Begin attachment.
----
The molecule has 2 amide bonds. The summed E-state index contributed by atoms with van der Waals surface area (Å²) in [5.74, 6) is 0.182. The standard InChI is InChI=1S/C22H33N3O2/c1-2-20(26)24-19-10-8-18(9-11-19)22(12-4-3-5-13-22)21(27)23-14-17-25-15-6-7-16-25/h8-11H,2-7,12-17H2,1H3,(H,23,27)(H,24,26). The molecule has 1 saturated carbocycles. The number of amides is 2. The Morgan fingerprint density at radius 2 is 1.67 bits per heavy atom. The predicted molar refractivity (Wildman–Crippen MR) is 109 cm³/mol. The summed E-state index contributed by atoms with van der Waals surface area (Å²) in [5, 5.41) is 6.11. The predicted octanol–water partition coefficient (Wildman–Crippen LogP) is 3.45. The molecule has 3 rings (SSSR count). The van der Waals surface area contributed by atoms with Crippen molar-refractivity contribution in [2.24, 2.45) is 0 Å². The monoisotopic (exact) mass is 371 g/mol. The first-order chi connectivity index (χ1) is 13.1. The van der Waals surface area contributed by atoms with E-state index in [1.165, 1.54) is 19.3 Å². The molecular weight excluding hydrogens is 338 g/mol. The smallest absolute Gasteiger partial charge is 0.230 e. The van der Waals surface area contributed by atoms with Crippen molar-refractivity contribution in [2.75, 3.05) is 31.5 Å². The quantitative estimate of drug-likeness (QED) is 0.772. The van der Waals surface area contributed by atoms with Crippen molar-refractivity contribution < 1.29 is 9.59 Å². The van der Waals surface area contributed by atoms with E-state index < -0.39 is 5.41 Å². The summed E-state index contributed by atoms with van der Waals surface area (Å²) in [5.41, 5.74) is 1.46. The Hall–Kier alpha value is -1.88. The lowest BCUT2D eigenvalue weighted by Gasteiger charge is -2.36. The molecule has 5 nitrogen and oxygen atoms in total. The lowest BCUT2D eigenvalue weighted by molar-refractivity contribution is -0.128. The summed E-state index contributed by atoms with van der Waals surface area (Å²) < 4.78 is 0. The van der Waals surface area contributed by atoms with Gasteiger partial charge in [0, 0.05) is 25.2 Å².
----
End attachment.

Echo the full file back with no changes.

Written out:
The molecule has 2 amide bonds. The summed E-state index contributed by atoms with van der Waals surface area (Å²) in [5.74, 6) is 0.182. The standard InChI is InChI=1S/C22H33N3O2/c1-2-20(26)24-19-10-8-18(9-11-19)22(12-4-3-5-13-22)21(27)23-14-17-25-15-6-7-16-25/h8-11H,2-7,12-17H2,1H3,(H,23,27)(H,24,26). The molecule has 1 saturated carbocycles. The number of amides is 2. The Morgan fingerprint density at radius 2 is 1.67 bits per heavy atom. The predicted molar refractivity (Wildman–Crippen MR) is 109 cm³/mol. The summed E-state index contributed by atoms with van der Waals surface area (Å²) in [5, 5.41) is 6.11. The predicted octanol–water partition coefficient (Wildman–Crippen LogP) is 3.45. The molecule has 3 rings (SSSR count). The van der Waals surface area contributed by atoms with Crippen molar-refractivity contribution in [2.24, 2.45) is 0 Å². The monoisotopic (exact) mass is 371 g/mol. The first-order chi connectivity index (χ1) is 13.1. The van der Waals surface area contributed by atoms with E-state index in [1.165, 1.54) is 19.3 Å². The molecular weight excluding hydrogens is 338 g/mol. The smallest absolute Gasteiger partial charge is 0.230 e. The van der Waals surface area contributed by atoms with Crippen molar-refractivity contribution in [2.75, 3.05) is 31.5 Å². The quantitative estimate of drug-likeness (QED) is 0.772. The van der Waals surface area contributed by atoms with Crippen molar-refractivity contribution < 1.29 is 9.59 Å². The van der Waals surface area contributed by atoms with E-state index < -0.39 is 5.41 Å². The summed E-state index contributed by atoms with van der Waals surface area (Å²) in [5.41, 5.74) is 1.46. The Hall–Kier alpha value is -1.88. The lowest BCUT2D eigenvalue weighted by Gasteiger charge is -2.36. The molecule has 5 nitrogen and oxygen atoms in total. The lowest BCUT2D eigenvalue weighted by molar-refractivity contribution is -0.128. The summed E-state index contributed by atoms with van der Waals surface area (Å²) < 4.78 is 0. The van der Waals surface area contributed by atoms with Gasteiger partial charge in [0, 0.05) is 25.2 Å².